Fast Talk with Jeff Smith: Adventures on Asphalt

In an earlier column entitled “Tangled Up With a Race Car” was the introduction to my involvement with a ’98 asphalt Late Model Monte Carlo road race car that my buddy Tim Moore bought for a song. Near the end of that column we had suffered a minor pinion seal failure and I ended confidently that we had kept the shiny side up and hadn’t broken anything expensive.

It didn’t take long for that statement to at least partially become optimistic. The car remains shiny side up thankfully, but we’ve suffered our share of setbacks. First, we decided to spin the engine a little higher and it wasn’t long before oil was dripping out of tears in the bottom of the dry sump tank and there was oil in the water and water in the oil. A few exhaust valves tagged the pistons and we exploded the engine.

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It broke so badly that we managed to save the crankshaft, the dry sump pump and pan, the intake manifold and carb and the valve covers and that’s pretty much it. A piston exploded and took out the block, jammed the cam in place, sheared the gear right off the cam and mangled the rest of the valvetrain.

So our race car needed a new small-block. Luckily, I had a 406ci engine that had been used as a dyno mule for the last few years and would bolt right in – or at least we thought it would bolt right in. Have you ever seen a small-block block without the holes drilled and tapped in the front where the old ’55-’57 Chevy motor mounts used to bolt?  My block didn’t have those holes so we had to very carefully drill and tap those positions and not hit the water jacket in order to have the mounting bolt holes needed for the dry sump pump.

Next, our clutch uses the smaller, 153-tooth diameter flywheel but the starter pad on the 400 block was only drilled for the larger 168-tooth flywheel pattern. So we had to find a starter with both patterns and again carefully drill and tap for the starter motor mounting hole. Tim did a great job of marking a perfect pattern and the starter motor spins nice and free. Much of this was outlined in another column entitled “Disasters That Befall Us.” That title was prophetic.

After we finally managed to stuff the 406 in the car and get it running again, we went back to the track. Right away that bigger stroke showed up with much more torque and the car just about leaps off the corners now. It’s bigger than a legal engine but for now we’re going to leave the engine in the car because it’s just so much fun to drive.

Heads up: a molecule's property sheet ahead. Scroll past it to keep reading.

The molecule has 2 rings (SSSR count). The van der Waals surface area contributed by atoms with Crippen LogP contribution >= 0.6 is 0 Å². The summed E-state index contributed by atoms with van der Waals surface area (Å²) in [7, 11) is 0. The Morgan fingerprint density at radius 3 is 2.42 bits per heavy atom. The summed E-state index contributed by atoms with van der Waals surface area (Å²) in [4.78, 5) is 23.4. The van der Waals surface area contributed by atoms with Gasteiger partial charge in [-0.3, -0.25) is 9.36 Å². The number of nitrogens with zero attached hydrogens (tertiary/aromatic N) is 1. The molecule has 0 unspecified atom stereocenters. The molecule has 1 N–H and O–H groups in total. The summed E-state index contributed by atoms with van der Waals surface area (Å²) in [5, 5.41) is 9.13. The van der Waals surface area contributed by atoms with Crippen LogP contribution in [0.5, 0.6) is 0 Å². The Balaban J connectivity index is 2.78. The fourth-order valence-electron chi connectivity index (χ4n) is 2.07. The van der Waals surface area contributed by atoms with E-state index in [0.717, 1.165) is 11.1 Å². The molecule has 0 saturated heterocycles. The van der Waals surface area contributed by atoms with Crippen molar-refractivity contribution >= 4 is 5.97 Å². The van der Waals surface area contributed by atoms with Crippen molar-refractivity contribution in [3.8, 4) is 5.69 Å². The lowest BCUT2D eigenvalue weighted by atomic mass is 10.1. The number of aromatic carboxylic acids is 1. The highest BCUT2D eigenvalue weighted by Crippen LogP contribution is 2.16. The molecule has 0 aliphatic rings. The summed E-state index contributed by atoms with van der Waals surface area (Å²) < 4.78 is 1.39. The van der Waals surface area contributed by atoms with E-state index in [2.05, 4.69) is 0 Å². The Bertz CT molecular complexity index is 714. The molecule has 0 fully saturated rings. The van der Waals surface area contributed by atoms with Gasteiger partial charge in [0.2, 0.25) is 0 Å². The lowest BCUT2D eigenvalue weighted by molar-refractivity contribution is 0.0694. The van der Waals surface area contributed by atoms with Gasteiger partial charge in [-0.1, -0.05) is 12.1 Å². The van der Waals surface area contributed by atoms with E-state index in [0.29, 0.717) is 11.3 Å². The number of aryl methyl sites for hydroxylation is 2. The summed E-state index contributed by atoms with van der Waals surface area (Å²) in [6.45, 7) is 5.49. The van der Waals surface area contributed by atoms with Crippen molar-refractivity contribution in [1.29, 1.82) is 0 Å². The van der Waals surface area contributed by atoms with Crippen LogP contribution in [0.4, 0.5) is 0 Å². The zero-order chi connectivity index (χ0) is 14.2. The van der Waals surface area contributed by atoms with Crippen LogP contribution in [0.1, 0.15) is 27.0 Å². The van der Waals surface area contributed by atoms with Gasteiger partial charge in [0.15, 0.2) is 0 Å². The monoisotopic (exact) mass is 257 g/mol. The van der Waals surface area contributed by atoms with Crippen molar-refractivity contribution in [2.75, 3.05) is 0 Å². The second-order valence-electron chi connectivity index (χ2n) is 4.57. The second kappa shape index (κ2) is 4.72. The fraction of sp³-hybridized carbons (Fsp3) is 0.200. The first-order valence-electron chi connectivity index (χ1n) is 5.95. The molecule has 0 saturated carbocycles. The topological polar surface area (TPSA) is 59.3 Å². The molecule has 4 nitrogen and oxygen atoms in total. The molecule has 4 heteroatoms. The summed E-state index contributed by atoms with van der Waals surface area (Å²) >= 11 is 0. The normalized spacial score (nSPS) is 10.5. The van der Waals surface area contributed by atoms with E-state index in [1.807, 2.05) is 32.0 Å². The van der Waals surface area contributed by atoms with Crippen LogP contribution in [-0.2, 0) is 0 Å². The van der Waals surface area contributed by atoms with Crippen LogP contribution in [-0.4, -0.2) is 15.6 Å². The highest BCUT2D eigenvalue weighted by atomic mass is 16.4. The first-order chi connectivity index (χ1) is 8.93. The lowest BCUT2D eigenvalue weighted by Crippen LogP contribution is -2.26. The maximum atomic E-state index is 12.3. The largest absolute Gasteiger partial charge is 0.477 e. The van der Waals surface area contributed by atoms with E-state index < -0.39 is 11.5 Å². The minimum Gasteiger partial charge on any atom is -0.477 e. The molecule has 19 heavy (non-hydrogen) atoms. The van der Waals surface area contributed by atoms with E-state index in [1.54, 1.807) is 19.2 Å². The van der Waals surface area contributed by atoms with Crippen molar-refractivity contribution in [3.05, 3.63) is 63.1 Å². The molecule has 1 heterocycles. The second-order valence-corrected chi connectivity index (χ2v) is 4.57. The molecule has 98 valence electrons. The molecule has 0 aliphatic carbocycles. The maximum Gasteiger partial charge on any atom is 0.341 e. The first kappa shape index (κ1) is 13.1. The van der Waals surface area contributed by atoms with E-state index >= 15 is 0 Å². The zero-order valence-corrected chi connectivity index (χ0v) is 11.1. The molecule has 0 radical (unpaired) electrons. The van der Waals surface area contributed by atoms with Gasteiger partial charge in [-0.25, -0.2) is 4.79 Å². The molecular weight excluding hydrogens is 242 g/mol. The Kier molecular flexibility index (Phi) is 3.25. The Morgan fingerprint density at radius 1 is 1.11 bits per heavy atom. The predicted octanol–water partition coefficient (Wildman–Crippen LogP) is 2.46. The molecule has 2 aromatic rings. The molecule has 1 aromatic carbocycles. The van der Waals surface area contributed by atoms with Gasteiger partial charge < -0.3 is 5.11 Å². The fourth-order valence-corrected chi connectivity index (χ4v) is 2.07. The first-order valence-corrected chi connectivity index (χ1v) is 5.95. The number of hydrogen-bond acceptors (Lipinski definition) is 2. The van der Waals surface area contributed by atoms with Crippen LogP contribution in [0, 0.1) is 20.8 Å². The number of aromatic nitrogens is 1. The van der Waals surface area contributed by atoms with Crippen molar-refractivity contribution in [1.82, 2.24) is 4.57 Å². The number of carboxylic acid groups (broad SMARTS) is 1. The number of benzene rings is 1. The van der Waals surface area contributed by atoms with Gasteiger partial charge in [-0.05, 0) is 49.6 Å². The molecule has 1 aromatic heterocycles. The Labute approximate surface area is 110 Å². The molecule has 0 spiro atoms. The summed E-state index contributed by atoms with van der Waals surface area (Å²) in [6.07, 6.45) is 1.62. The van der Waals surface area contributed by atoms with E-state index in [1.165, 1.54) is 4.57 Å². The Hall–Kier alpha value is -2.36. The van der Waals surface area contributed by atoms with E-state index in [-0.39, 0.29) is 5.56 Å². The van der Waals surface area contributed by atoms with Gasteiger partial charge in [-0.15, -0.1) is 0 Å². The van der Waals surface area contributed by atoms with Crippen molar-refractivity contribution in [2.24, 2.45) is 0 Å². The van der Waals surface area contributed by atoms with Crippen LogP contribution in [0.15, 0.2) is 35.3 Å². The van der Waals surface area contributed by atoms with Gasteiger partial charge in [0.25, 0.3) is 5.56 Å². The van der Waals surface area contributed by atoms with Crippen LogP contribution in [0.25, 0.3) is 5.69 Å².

We’ve also hooked up with an organization called V8 Road Racing West that’s run by a great guy Mike Cohen (V8roadracingwest.com). The next race was coming up at Buttonwillow, a track that I had run a few times but hadn’t seen in probably 15 years. We managed to get our car to the track and made about 20 practice laps and everything was working well. The brakes had begun to chatter a little bit but we figured we would replace the rotors after this race. In hindsight that was a bad decision.

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We had bought new tires for the car and had them mounted at the track and put them on right before the last practice session on Friday. Qualifying would begin on Saturday morning.  On my second warm-up lap, the right front brake rotor exploded, thankfully entering a slow turn. The rotor disintegrated the brake caliper, punched a hole in the fiberglass hood, sheared the spindle, punctured the tire, bent the wheel, mangled the upper tubular control arm and generally caused lots of damage. I was not hurt but the car was done for the weekend.

So now we’re staring at an arms-length list of things to repair. The new Wilwood calipers arrived today from Summit Racing in just two days (thank you!) and hopefully the new spindles and upper control arms from Bryans Racing Enterprises (BRE) in Santee, California will be forthcoming soon. Owner Travis Bryans has been a great help in getting us dialed in with the new parts we need. We’re learning something new every day and while it’s getting expensive buying new tires, suspension, and brake parts, it’s still fun.

A friend of mine used to work for Koni shocks a long time ago and he once told me “We don’t really pay as much attention to the drag racers because they will bring us a shock to update that they bought ten years ago. We much prefer the road racers and dirt guys because they tear stuff up almost every week!”

I’m beginning to see his point.

About Jeff Smith

A clue into how long Jeff Smith has been writing technical automotive stories might be his following of second generation readers. Writing continuously for nearly 40 years, his focus with Xceleration covers all things technical. His collection of cars includes a bevy of Chevelles and El Caminos. When not writing about cars, he likes to spend time with his wife Valerye, children Amber and Graham, and granddaughter Celeste.